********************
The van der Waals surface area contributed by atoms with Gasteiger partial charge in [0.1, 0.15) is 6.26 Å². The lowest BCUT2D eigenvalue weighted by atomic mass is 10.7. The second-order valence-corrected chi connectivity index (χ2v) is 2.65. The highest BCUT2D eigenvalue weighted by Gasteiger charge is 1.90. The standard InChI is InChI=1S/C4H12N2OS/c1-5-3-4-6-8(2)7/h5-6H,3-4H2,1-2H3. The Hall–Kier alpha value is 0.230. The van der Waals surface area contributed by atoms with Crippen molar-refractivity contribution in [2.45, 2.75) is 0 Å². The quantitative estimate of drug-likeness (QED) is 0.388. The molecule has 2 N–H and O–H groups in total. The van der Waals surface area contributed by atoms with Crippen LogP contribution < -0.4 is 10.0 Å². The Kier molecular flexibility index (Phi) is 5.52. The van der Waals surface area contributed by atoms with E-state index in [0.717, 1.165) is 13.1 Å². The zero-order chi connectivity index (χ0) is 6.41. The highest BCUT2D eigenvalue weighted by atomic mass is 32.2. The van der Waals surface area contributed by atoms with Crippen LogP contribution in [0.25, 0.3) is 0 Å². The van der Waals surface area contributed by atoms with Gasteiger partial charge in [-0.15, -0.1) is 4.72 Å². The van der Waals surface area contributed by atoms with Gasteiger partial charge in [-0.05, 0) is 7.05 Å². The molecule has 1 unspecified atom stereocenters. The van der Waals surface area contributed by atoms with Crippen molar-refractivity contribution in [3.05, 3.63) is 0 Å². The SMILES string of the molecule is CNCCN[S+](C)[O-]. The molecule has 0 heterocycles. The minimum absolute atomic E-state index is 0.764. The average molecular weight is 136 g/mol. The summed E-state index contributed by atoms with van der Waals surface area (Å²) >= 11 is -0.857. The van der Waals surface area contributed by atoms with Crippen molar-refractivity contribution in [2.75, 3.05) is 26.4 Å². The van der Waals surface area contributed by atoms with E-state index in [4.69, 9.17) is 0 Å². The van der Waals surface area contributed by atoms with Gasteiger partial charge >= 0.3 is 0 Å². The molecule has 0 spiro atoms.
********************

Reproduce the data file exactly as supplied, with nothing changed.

The van der Waals surface area contributed by atoms with Gasteiger partial charge in [0.1, 0.15) is 6.26 Å². The lowest BCUT2D eigenvalue weighted by atomic mass is 10.7. The second-order valence-corrected chi connectivity index (χ2v) is 2.65. The highest BCUT2D eigenvalue weighted by Gasteiger charge is 1.90. The standard InChI is InChI=1S/C4H12N2OS/c1-5-3-4-6-8(2)7/h5-6H,3-4H2,1-2H3. The Hall–Kier alpha value is 0.230. The van der Waals surface area contributed by atoms with Crippen molar-refractivity contribution in [2.45, 2.75) is 0 Å². The quantitative estimate of drug-likeness (QED) is 0.388. The molecule has 2 N–H and O–H groups in total. The van der Waals surface area contributed by atoms with Crippen LogP contribution < -0.4 is 10.0 Å². The Kier molecular flexibility index (Phi) is 5.52. The van der Waals surface area contributed by atoms with E-state index in [0.717, 1.165) is 13.1 Å². The zero-order chi connectivity index (χ0) is 6.41. The highest BCUT2D eigenvalue weighted by atomic mass is 32.2. The van der Waals surface area contributed by atoms with Crippen LogP contribution in [0.25, 0.3) is 0 Å². The van der Waals surface area contributed by atoms with Gasteiger partial charge in [-0.15, -0.1) is 4.72 Å². The van der Waals surface area contributed by atoms with Gasteiger partial charge in [-0.05, 0) is 7.05 Å². The molecule has 1 unspecified atom stereocenters. The van der Waals surface area contributed by atoms with Crippen molar-refractivity contribution in [3.05, 3.63) is 0 Å². The SMILES string of the molecule is CNCCN[S+](C)[O-]. The molecule has 0 heterocycles. The minimum absolute atomic E-state index is 0.764. The average molecular weight is 136 g/mol. The summed E-state index contributed by atoms with van der Waals surface area (Å²) >= 11 is -0.857. The van der Waals surface area contributed by atoms with Crippen molar-refractivity contribution in [2.75, 3.05) is 26.4 Å². The van der Waals surface area contributed by atoms with E-state index in [4.69, 9.17) is 0 Å². The van der Waals surface area contributed by atoms with Gasteiger partial charge >= 0.3 is 0 Å². The molecule has 0 spiro atoms.